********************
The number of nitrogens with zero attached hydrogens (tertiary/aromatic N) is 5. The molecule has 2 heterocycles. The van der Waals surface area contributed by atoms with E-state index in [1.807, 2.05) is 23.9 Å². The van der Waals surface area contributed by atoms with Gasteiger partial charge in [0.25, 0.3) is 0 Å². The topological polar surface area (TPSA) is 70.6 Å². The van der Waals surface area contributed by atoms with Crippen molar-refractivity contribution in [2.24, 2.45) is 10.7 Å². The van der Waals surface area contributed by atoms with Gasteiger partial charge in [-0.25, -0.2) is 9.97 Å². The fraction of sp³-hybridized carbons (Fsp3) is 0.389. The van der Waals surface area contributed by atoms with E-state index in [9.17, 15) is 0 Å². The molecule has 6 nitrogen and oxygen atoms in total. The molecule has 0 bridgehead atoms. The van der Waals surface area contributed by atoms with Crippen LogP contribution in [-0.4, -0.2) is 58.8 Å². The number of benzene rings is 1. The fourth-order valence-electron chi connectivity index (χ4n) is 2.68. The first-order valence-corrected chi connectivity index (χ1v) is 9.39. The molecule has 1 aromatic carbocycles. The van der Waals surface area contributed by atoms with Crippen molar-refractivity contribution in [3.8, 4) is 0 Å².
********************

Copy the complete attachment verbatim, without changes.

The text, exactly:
The number of nitrogens with zero attached hydrogens (tertiary/aromatic N) is 5. The molecule has 2 heterocycles. The van der Waals surface area contributed by atoms with E-state index in [1.807, 2.05) is 23.9 Å². The van der Waals surface area contributed by atoms with Gasteiger partial charge in [0.25, 0.3) is 0 Å². The topological polar surface area (TPSA) is 70.6 Å². The van der Waals surface area contributed by atoms with Crippen molar-refractivity contribution in [2.24, 2.45) is 10.7 Å². The van der Waals surface area contributed by atoms with Gasteiger partial charge in [-0.25, -0.2) is 9.97 Å². The fraction of sp³-hybridized carbons (Fsp3) is 0.389. The van der Waals surface area contributed by atoms with E-state index in [9.17, 15) is 0 Å². The molecule has 6 nitrogen and oxygen atoms in total. The molecule has 0 bridgehead atoms. The van der Waals surface area contributed by atoms with Crippen LogP contribution in [-0.4, -0.2) is 58.8 Å². The number of benzene rings is 1. The fourth-order valence-electron chi connectivity index (χ4n) is 2.68. The first-order valence-corrected chi connectivity index (χ1v) is 9.39. The molecule has 1 aromatic carbocycles. The van der Waals surface area contributed by atoms with Crippen molar-refractivity contribution in [3.8, 4) is 0 Å².